Farmers across America are feeling the pain of the Coronavirus pandemic. In California, California Farm Bureau President Jamie Johansson said COVID-19 social distancing requirements have caused some hurdles for the ag industry including those farmers who would typically sell to the foodservice industry. “In the first weeks of various shelter in place orders issued…there was a great effort to work out what did that mean for agriculture,” Johansson said. “We were successful and continue to be successful with that but we are beginning to see a transition now as we see those other industries that we are dependant on really beginning to suffer. Whether that’s in our grocery stores, but really our restaurants and foodservice and even trade.”
He added that farmers saw those markets go away overnight. As those markets temporarily deflated, there has been a surge in demand at grocery stores, and food banks. According to the American Farm Bureau Federation and Feeding America, “Food banks are under tremendous pressure to meet the skyrocketing demand. Press reports underscore the massive surge in need, with some food banks seeing as much as 100 percent increases in demand.” With that being said, producers can help meet that need by taking products meant for restaurants and redirect it to food banks.
The American Farm Bureau Federation and Feeding America sent a letter to Agriculture Secretary Sonny Perdue applauding the department and administration for their work during the COVID-19 outbreak. They also addressed the need of the food banks and offered a solution.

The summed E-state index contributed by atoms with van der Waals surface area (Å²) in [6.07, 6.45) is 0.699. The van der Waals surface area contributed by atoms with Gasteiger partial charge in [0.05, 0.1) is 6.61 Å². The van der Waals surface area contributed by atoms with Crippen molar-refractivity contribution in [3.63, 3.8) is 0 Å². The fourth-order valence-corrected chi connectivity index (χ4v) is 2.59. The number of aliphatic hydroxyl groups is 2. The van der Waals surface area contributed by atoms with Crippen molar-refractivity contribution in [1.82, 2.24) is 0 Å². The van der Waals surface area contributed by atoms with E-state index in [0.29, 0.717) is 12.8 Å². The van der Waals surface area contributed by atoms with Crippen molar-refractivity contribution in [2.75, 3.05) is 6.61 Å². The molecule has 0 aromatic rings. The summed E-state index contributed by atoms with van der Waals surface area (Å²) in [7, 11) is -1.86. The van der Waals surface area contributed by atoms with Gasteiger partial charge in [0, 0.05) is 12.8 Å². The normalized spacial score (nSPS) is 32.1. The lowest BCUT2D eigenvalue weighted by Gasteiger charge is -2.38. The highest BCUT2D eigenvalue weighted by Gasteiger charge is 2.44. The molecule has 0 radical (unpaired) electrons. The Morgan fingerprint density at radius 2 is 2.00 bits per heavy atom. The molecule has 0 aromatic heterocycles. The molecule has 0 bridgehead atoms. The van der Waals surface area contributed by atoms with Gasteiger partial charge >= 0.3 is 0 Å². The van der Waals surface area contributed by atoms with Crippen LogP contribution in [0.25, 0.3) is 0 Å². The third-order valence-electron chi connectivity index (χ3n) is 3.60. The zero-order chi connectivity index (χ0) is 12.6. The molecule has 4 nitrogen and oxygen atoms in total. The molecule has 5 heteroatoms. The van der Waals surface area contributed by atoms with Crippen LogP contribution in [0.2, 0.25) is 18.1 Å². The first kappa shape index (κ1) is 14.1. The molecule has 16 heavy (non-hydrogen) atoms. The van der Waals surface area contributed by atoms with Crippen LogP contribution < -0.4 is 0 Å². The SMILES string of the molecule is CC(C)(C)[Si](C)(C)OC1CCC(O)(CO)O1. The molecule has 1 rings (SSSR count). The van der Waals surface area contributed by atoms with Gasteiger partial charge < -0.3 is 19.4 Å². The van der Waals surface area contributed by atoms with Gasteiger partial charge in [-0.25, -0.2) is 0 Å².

The letter states, “We are writing you to ask USDA to expand on your partnership with us in executing the solution. The Department has the opportunity to help address both unfortunate consequences described above through a voucher program that would deepen the relationships between farmers and food banks, allowing them to work directly with one another instead of relying upon third parties and what is sometimes a longer pathway to get food from farms to food bank shelves. We recognize that regulatory flexibility also may be required to ensure rapid action, and we ask you to consider it within the confines of ensuring the safety of the food being supplied.”
This proposal includes the implementation of a USDA-run voucher system that would allow farmers to work hand in hand with food banks across America. This allows for rippling benefits such as helping hungry families, preventing food waste and helping farmers gather some of the production cost back. “This is an opportunity for USDA to act quickly to produce a win for food banks and a win for farmers,” the letter states. “It’s a chance for government to serve as a facilitator while clearing bureaucracy and red tape, which fits well within the philosophy you have followed in your leadership of the department.”
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